The Chinese in Toronto from 1878: From Outside to Inside the Circle

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Dundurn, Nov 15, 2011 - History - 241 pages
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The Chinese have become a vibrant part of Toronto’s multiculturalism, with no less than seven Chinatowns created since 1984.

Short-listed for the 2013 Speaker’s Book Award and for the 2012 Heritage Toronto Award

The modest beginnings of the Chinese in Toronto and the development of Chinatown is largely due to the completion of the CPR in 1885. No longer requiring the services of the Chinese labourers, a hostile British Columbia sent them eastward in search of employment and a more welcoming place.

In 1894 Toronto’s Chinese population numbered fifty. Today, no less than seven Chinatowns serve what has become the second-largest visible minority in the city, with a population of half a million. In these pages, you will find their stories told through historical accounts, archival and present-day photographs, newspaper clippings, and narratives from old-timers and newcomers. With achievements spanning all walks of life, the Chinese in Toronto are no longer looking in from outside society’s circle. Their lives are a vibrant part of the diverse mosaic that makes Toronto one of the most multicultural cities in the world.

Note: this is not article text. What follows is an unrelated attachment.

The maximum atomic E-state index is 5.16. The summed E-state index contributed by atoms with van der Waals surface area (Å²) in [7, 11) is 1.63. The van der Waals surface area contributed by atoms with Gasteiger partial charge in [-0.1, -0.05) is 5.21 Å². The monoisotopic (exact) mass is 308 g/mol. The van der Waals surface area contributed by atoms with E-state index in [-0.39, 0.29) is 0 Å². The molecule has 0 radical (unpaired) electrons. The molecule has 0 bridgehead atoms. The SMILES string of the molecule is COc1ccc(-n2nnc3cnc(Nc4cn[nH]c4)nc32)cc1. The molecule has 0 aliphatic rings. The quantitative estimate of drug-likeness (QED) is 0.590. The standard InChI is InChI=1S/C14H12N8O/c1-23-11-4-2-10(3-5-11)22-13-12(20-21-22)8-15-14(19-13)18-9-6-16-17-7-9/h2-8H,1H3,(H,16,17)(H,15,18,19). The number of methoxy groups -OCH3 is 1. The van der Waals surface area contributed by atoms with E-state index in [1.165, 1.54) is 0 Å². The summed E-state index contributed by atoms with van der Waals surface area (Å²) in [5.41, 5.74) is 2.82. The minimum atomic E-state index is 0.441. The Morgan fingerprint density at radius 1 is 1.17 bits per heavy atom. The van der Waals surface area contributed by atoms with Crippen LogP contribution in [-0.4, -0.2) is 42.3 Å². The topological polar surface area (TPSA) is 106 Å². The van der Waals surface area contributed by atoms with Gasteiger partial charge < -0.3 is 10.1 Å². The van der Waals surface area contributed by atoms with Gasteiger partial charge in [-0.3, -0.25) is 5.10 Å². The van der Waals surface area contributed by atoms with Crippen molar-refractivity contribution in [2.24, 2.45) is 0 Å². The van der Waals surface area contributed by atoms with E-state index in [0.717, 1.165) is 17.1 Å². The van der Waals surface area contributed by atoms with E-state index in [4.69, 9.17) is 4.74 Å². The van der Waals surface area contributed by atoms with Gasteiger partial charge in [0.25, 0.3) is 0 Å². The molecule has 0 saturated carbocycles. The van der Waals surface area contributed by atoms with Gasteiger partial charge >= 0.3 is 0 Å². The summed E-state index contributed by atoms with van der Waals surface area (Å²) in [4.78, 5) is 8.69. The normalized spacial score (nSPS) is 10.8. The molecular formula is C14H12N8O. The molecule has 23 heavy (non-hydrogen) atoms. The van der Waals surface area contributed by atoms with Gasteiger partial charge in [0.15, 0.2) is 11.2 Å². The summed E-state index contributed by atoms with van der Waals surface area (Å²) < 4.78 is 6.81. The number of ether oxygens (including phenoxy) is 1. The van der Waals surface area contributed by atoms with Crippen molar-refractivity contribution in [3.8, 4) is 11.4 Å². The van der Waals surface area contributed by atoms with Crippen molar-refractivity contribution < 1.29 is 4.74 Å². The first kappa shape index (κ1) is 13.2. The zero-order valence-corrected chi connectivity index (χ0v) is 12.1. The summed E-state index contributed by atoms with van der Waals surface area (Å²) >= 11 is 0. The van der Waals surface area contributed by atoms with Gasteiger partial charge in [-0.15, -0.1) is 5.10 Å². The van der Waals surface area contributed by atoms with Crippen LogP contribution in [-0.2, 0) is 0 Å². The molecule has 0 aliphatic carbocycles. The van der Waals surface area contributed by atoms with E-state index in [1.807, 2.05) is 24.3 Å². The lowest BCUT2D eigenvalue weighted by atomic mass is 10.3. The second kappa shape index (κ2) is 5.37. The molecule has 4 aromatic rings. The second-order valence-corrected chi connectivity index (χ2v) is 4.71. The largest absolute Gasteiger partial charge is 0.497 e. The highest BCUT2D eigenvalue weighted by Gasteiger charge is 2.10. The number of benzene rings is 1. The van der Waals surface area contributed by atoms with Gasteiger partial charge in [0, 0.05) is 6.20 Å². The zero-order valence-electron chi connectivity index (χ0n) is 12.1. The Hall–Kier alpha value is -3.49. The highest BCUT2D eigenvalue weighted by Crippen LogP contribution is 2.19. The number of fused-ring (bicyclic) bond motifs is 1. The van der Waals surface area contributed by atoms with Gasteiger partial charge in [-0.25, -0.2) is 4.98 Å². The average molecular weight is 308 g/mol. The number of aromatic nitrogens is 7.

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Contents

ACKNOWLEDGEMENTS
9
INTRODUCTION
11
ONE
15
TWO
23
THREE
51
FOUR
67
FIVE
97
SIX
125
NINE
197
APPENDIX I
207
APPENDIX II
209
NOTES
211
SELECTED BIBLIOGRAPHY
229
INDEX
235
ABOUT THE AUTHOR
243
ALSO BY ARLENE CHAN
245

SEVEN
153
EIGHT
167

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About the author (2011)

Arlene Chan is a third-generation Chinese Canadian who was born in Toronto and spent her early years in "Old Chinatown," at Elizabeth and Dundas Streets, where she helped at her parents’ restaurant. Her mother, Jean Lumb, was the first Chinese-Canadian woman to receive the Order of Canada. Arlene and her husband live in Toronto.

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